After an hour or so the drain will be unclamped to allow excess talc and saline to drain out. The drain is usually removed the following day after a check X-ray.
Benefits of the procedure:
Removes all fluid
Allows the lung to re-expand
Improves breathing, especially on exertion
Prevents fluid coming back
Reduces the need to attend hospital for regular pleural aspirates (tap)
Risks of the procedure:
As with all procedures performed under general anaesthesia reactions to the anaesthetic can occur. While these are uncommon, the more severe reactions can affect the heart (heart attack or abnormal heart beat), the lungs (asthmatic attack or pneumonia) or the brain (stroke or fit).
Complications of the operation: Any procedure performed by a surgeon has risks of injury, complication or death. Complications specific to pleurectomy are:
Air leak - where the lung has been stapled, sewn, cut or where adhesions have been divided there is the potential for leakage of some air from the lung. If the lung is slow to heal or if the lung is slow to fully re-inflate the air leak may persist for a number of weeks. Where this is the case a portable flutter bag drain will be applied and you will be allowed home with district nurse supervision and weekly medical review.
Postoperative pain: There will be pain from the thoracoscopy port sites, especially those through which a drain will be left after the operation. Local anaesthetic will be injected around the incisions to tide you through the first 12 - 24 hours. You will have a patient controlled analgesia system (PCAS). Using this you will be able to give yourself a shot of painkilling medication as you require it. You will be encouraged by the physiotherapists to use enough medication to allow you to move around your bed, breath deeply and cough as required. The requirement for pain killers decreases quickly over a few days, especially after the drains are removed. You will be changed to painkilling tablets at that stage. You will be able to take these home when you are discharged from hospital.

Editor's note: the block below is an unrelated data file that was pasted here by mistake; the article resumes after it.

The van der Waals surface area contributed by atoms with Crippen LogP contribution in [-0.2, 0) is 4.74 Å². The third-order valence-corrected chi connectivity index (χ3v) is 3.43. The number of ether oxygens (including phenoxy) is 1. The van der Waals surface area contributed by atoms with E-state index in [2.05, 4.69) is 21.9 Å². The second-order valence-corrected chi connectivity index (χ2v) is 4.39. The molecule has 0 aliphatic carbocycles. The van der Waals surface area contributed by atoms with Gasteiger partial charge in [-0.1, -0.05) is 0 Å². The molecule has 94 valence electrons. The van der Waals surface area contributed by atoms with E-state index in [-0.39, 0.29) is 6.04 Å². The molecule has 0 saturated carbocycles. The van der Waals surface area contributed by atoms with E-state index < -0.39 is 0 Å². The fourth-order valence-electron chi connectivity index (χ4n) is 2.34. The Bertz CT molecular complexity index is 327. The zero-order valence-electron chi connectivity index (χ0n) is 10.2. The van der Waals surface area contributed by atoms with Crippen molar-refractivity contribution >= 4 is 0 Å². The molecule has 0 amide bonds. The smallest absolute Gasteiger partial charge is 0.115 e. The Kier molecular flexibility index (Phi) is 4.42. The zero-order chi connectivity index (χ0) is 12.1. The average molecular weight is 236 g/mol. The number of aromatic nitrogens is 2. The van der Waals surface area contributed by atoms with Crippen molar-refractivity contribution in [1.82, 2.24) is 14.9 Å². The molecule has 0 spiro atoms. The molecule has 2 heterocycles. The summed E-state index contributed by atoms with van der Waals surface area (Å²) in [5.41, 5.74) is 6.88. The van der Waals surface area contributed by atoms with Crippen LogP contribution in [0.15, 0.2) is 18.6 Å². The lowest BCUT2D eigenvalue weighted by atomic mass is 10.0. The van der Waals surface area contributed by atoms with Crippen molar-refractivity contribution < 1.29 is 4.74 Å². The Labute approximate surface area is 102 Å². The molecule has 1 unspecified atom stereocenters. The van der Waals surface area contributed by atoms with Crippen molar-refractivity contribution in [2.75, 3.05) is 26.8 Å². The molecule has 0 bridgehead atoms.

Failure of the lung to re-expand - failure of the lung to re-expand will reduce the success of the procedure. If only a small pocket of fluid remains this is not a problem. The lung may expand over the subsequent weeks which is why we sometimes leave a drain in place connected to a flutter valve bag. However, if at surgery we see that the lung has a poor chance of expanding, we may insert a Pleur-X catheter instead of the talc. This is a small tube coming through the skin. The district nurse can apply a special vacuum canister to this at your home or the clinic any time fluid builds up. You do not need to come to the hospital for this.
Infection - infection can occur after any surgical procedure but a foreign material like talc can make this worse. It is particularly a problem if the lung does not expand and is another reason why we sometimes use a Pleur-X catheter.
If you are taking any drug which thins the blood, this may increase the risk of bleeding. An alternative may need to be prescribed up to two weeks before the procedure and you may need to be admitted earlier than planned. Please advise your surgeon (or contact his secretary) if you are taking any of the following drugs:
Drugs for treating arthritis such as :
*** POSTED FEBRUARY 22, 2000 ***